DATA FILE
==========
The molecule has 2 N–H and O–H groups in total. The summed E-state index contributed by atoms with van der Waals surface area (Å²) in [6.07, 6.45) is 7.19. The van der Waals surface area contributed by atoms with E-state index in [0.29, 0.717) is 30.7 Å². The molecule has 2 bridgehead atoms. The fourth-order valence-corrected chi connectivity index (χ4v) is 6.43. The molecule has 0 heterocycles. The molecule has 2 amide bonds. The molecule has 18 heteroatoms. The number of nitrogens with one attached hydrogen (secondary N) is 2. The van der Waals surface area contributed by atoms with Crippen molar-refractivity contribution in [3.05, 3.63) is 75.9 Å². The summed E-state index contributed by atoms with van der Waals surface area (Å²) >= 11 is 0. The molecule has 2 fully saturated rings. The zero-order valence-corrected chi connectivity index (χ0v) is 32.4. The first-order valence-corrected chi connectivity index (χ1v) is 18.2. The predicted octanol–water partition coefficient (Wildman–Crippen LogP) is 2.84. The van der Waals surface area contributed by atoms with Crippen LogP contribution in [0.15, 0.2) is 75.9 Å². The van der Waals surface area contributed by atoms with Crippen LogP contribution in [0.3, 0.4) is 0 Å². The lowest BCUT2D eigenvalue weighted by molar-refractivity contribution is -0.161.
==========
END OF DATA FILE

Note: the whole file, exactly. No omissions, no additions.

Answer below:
The molecule has 2 N–H and O–H groups in total. The summed E-state index contributed by atoms with van der Waals surface area (Å²) in [6.07, 6.45) is 7.19. The van der Waals surface area contributed by atoms with E-state index in [0.29, 0.717) is 30.7 Å². The molecule has 2 bridgehead atoms. The fourth-order valence-corrected chi connectivity index (χ4v) is 6.43. The molecule has 0 heterocycles. The molecule has 2 amide bonds. The molecule has 18 heteroatoms. The number of nitrogens with one attached hydrogen (secondary N) is 2. The van der Waals surface area contributed by atoms with Crippen molar-refractivity contribution in [3.05, 3.63) is 75.9 Å². The summed E-state index contributed by atoms with van der Waals surface area (Å²) >= 11 is 0. The molecule has 2 fully saturated rings. The zero-order valence-corrected chi connectivity index (χ0v) is 32.4. The first-order valence-corrected chi connectivity index (χ1v) is 18.2. The predicted octanol–water partition coefficient (Wildman–Crippen LogP) is 2.84. The van der Waals surface area contributed by atoms with Crippen LogP contribution in [0.15, 0.2) is 75.9 Å². The van der Waals surface area contributed by atoms with Crippen LogP contribution in [0.3, 0.4) is 0 Å². The lowest BCUT2D eigenvalue weighted by molar-refractivity contribution is -0.161.